Rheumatologists Washington DC

Welcome to the Joint Pain Info Local Pages. Here you will find local information about Rheumatologists in Washington, DC. We also have compiled a list of businesses and services around Washington that should help with your local search.

Dr.Cynthia Morgan
(202) 547-7797
650 Pennsylvania Ave SE # 370
Washington, DC
Gender
F
Education
Medical School: Rush Med Coll Of Rush Univ
Year of Graduation: 1982
Speciality
Rheumatologist
General Information
Accepting New Patients: Yes
RateMD Rating
4.8, out of 5 based on 2, reviews.

Data Provided By:
David Gilbert Borenstein
(202) 293-1470
2021 K St Nw
Washington, DC
Specialty
Rheumatology

Data Provided By:
Cynthia Ramona Morgan
(202) 547-7797
650 Pennsylvania Ave Se
Washington, DC
Specialty
Rheumatology

Data Provided By:
John Leo Lawson, MD
(301) 942-7600
2021 K St NW Ste 300
Washington, DC
Specialties
Internal Medicine, Rheumatology
Gender
Male
Education
Medical School: Univ Of Chicago, Pritzker Sch Of Med, Chicago Il 60637
Graduation Year: 1983
Hospital
Hospital: George Washington Univ Hosp, Washington, Dc
Group Practice: Osteroporosis Assessment Ctr

Data Provided By:
Werner Franklin Barth
(202) 293-1470
2021 K St Nw
Washington, DC
Specialty
Internal Medicine, Rheumatology

Data Provided By:
Werner F Barth, MD
(202) 293-1470
2021 K St NW Ste 300
Washington, DC
Specialties
Internal Medicine, Rheumatology
Gender
Male
Education
Medical School: A Einstein Coll Of Med Of Yeshiva Univ, Bronx Ny 10461
Graduation Year: 1960

Data Provided By:
Dr.Shari Diamnond
(202) 293-1470
2021 K St NW # 300
Washington, DC
Gender
F
Speciality
Rheumatologist
General Information
Accepting New Patients: Yes
RateMD Rating
5.0, out of 5 based on 1, reviews.

Data Provided By:
Vicki Lee Star, MD
2021 K Street North West South
Washington, DC
Specialties
Internal Medicine, Rheumatology
Gender
Female
Education
Medical School: Howard Univ Coll Of Med, Washington Dc 20059
Graduation Year: 1988

Data Provided By:
Donald Martin Marcus, MD
(202) 296-7722
1145 19th St NW Ste 510
Washington, DC
Specialties
Internal Medicine, Rheumatology
Gender
Male
Education
Medical School: Columbia Univ Coll Of Physicians And Surgeons, New York Ny 10032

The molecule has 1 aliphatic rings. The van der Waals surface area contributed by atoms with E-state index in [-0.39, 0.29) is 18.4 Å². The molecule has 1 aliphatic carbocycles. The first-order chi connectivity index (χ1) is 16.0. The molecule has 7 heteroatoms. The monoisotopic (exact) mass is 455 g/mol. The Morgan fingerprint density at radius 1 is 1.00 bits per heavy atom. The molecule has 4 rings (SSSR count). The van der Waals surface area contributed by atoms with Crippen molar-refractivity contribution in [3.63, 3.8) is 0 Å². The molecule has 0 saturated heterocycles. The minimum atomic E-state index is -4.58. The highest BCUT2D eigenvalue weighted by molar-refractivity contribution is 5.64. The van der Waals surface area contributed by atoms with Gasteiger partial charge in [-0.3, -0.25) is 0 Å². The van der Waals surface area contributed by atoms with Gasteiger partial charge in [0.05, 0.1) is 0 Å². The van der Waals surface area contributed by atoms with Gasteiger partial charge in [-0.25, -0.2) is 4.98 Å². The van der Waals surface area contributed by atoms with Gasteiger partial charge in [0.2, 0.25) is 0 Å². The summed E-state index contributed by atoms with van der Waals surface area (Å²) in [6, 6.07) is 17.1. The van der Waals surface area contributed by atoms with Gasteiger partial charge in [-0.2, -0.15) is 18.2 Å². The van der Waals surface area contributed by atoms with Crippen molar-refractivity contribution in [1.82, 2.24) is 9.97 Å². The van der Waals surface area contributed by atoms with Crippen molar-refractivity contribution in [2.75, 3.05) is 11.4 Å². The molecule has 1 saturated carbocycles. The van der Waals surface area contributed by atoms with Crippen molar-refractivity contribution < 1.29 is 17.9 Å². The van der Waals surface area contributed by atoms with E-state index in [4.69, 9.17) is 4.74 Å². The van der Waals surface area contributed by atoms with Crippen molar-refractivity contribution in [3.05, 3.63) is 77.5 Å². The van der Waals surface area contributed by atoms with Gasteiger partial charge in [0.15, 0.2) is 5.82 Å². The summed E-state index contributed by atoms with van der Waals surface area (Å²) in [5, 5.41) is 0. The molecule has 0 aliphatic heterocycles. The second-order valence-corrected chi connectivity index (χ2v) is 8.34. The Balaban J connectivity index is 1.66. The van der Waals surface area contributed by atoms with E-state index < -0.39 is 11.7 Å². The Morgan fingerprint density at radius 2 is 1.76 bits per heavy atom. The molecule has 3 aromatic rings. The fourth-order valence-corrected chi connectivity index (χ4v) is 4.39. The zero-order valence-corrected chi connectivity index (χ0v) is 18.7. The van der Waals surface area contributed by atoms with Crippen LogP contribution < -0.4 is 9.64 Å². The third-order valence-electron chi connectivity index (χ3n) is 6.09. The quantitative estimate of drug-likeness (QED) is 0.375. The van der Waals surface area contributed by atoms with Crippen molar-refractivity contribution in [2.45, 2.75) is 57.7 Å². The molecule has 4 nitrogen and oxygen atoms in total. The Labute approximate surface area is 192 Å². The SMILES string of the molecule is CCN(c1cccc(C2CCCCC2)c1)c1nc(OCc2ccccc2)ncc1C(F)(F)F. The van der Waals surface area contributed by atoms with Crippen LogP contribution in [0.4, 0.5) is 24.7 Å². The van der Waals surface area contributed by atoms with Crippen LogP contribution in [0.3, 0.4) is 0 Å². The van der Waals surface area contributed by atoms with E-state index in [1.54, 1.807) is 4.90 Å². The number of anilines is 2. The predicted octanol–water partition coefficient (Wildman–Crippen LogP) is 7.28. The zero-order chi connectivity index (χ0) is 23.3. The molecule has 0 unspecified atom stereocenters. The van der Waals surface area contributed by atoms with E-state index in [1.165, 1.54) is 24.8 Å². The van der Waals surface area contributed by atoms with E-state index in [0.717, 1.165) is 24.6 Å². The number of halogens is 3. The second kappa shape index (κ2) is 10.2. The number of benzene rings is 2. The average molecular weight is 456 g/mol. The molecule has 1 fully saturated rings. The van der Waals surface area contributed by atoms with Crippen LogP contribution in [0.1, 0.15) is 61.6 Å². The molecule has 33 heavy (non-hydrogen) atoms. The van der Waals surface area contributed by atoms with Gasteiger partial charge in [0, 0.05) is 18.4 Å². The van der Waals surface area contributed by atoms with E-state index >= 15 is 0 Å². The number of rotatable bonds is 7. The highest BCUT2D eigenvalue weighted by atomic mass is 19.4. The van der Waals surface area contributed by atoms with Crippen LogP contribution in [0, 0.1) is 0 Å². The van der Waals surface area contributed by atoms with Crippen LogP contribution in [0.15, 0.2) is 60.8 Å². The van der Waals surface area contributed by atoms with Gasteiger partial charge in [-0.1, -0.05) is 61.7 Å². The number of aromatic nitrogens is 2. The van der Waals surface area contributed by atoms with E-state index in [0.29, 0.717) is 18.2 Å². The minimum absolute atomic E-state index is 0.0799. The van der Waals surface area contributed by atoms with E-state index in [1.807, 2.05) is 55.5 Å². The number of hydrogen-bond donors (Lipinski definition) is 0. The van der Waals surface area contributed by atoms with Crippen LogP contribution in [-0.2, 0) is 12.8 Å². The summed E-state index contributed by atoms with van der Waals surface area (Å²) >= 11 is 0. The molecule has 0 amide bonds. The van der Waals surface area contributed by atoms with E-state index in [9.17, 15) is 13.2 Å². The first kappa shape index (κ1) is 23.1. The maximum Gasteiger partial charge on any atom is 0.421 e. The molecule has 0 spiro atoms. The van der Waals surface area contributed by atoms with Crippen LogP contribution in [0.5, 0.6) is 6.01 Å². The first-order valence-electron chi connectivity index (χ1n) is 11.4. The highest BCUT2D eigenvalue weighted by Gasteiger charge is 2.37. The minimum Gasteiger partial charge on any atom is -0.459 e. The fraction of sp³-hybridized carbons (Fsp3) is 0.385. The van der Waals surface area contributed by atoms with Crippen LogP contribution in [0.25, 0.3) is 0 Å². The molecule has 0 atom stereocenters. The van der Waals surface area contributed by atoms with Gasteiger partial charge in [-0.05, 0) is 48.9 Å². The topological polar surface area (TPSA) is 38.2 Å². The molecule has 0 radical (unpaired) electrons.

Graduation Year: 1955

Data Provided By:
David Gilbert Borenstein, MD
(202) 293-1470
2021 K St NW Ste 300
Washington, DC
Specialties
Internal Medicine, Rheumatology
Gender
Male
Education
Medical School: Johns Hopkins Univ Sch Of Med, Baltimore Md 21205
Graduation Year: 1973
Hospital
Hospital: Sibley Mem Hosp, Washington, Dc; George Washington Univ Hosp, Washington, Dc
Group Practice: Osteroporosis Assessment Ctr

Data Provided By:
Data Provided By:

Elbow Pain Info - Osteoarthritis of the Elbow

In order to understand this condition it is important to understand the anatomy and function of the elbow. Please read Elbow Pain Info's section on basic elbow anatomy . For additional background information on the biomechanics of the elbow please read Elbow Pain Info's section on basic elbow biomechanics .

What is osteoarthritis?

The word arthritis means inflammation (swelling) of a joint. Osteoarthritis is the term used to describe damage to articular cartilage inside joints. Osteoarthritis, also called "wear and tear" arthritis is the most common type of arthritis.

What is osteoarthritis of the elbow?

Articular cartilage is the smooth coating that covers the surface of the bones inside the elbow. Articular cartilage also cushions and helps lubricate the joint surfaces. In osteoarthritis the articular cartilage begins to degrade. Over time the articular cartilage can thin or form cracks. Tiny pieces of cartilage may come loose and float inside the elbow, further irritating the joint. After a long period of time the cartilage can become completely "worn away" and the bones begin to rub together.

What does tennis elbow feel like?

Tennis elbow usually begins with a gradual onset of dull, intermittent in the outer part of the elbow. It may progress and develop into a sharp continuous pain. Repetitive use of the elbow or arm can increase the pain. Tenderness is often present over the lateral epicondyle of the elbow.

What does osteoarthritis of the elbow feel like?

Osteoarthritis usually comes on slowly and results in pain, stiffness and/or swelling of the affected joint. Bumps or nodes may appear around the elbow. When the elbow is moved a grating sound may be heard. Sometimes the elbow can have a mild amount of osteoarthritis and feel perfectly fine.

How is osteoarthritis of the elbow detected

Most types of treatment for osteoarthritis of the elbow work best when started early, before there is a lot of "wear and tear". For this reason establishing a correct diagnosis is very important. In some cases osteoarthritis of the elbow can be diagnosed based on the medical history and physical examination of the affected elbow. An x-ray may be ordered to determine how much joint damage there is. Other tests like bone scans or MRI's are not usually required.

What causes osteoarthritis of the elbow?

No one knows for sure what causes osteoarthritis to develop in the elbow but some risk factors include:

  • Previous elbow injury or fracture
  • Family history of osteoarthritis
  • Damage to the elbow from another type of arthritis such as rheumatoid arthritis or gout
  • Increasing age

What is the treatment for osteoarthritis of the elbow?

Every osteoarthritic elbow is different, and there should be a team approach to treatment. Treatment options include exercises to improve the range of motion of the elbow, strengthening exercises for the arm muscles, medications to relieve pain and swelling, education on activity mod...

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